The evidence is clear: Jesse Gelsinger died from a medical experiment led by James Wilson.
At 18, Gelsinger was confronting a rare metabolic disorder, and Wilson, a biotechnology pioneer, held out hope with an unproven treatment that was supposed to rewrite the young man’s DNA. Instead, the therapy killed him.
Gelsinger’s death, in 1999, sent the fledgling field of gene therapy into a decade-long funk in the U.S. Almost overnight, an area with seemingly limitless medical and commercial promise was tainted.
Which is why what is happening now might seem so surprising.
After years of worry and doubt, gene therapy -- in effect, using genes as medicine -- is exploding across the white-hot biotech scene. And at the center of it all is none other than James Wilson.
It’s a remarkable turn of events for Wilson, whose career was derailed 16 years ago. Drug giants from Bayer AG to a spinoff of Baxter International Inc. have followed scientific trails he blazed. Venture capitalists are staking hundreds of millions on gene-therapy start-ups, including two associated with Wilson. On the U.S. stock market, a dozen different gene-therapy companies like Juno Therapeutics Inc., Bluebird Bio Inc. and Spark Therapeutics Inc. are worth a combined $20 billion.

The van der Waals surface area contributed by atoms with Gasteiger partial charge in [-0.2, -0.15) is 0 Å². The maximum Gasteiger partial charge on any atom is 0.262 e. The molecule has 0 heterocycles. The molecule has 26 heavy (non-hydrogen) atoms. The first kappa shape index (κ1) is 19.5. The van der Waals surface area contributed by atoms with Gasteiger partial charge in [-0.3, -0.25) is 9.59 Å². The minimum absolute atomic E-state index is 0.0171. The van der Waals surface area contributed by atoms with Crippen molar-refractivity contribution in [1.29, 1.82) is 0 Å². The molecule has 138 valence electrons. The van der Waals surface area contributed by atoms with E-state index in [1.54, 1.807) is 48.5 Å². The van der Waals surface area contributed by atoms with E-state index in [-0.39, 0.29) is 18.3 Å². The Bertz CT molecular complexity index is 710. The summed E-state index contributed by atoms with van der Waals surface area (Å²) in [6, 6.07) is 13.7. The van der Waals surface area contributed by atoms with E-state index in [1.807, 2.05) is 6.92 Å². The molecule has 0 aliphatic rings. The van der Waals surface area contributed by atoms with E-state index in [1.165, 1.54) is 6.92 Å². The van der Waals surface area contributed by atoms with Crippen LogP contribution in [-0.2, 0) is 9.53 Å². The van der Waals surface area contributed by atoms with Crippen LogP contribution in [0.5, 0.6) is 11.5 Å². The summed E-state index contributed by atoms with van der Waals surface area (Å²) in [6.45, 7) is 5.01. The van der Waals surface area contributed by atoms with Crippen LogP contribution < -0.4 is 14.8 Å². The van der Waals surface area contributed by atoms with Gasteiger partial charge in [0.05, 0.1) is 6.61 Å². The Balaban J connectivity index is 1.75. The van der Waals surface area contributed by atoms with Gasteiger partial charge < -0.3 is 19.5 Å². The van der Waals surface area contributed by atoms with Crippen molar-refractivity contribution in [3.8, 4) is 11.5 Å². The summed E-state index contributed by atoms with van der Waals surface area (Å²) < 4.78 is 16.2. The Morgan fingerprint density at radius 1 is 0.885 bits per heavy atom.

Wilson, 60, says he’s still haunted by what happened to Gelsinger, whose mild form of the rare condition was posing no imminent threat of death when the trial began.
Crossing to Safety
“I think about him almost every day,” Wilson says. He agreed to a five-year ban from overseeing clinical trials in settling a U.S. Justice Department investigation; he didn’t admit to allegations and said his conduct was lawful. Federal investigators claimed he’d failed to stop the trial when safety problems arose and didn’t warn patients of all the risks.
Wilson says he accepts responsibility for mistakes made during the 1999 trial, which he oversaw at the University of Pennsylvania. He also says Gelsinger didn’t die in vain. Following his lethal gene therapy, researchers did a “real pivot” toward finding safer treatments, Wilson says.
The geneticist’s rebound is no less remarkable for Gelsinger’s father, Paul. He says Wilson is after fortune and fame in this potentially lucrative corner of science.
“He’s an entrepreneur first, a research scientist second and a physician last,” Paul Gelsinger says. “For him to use Jesse’s name in promoting his endeavors is offensive to Jesse’s memory and to us, his family.”
Jesse Gelsinger had a rare genetic mutation that affected his liver and caused life-threatening levels of ammonia to build up in his blood.
In Wilson’s trial, Gelsinger was infused with healthy copies of a gene via a weakened cold virus. Within hours, his immune system rebelled. Four days later, he was dead.
Wilson and the university subsequently settled a lawsuit filed by the Gelsinger family, the terms of which were confidential. Penn also paid more than $500,000 to settle U.S. investigations into the incident. The university didn’t admit to wrongdoing and also said it acted lawfully.
After Gelsinger died, Wilson’s research funding dried up and his lab staff shrunk to 50 from 250.
“I was a pariah,” he says.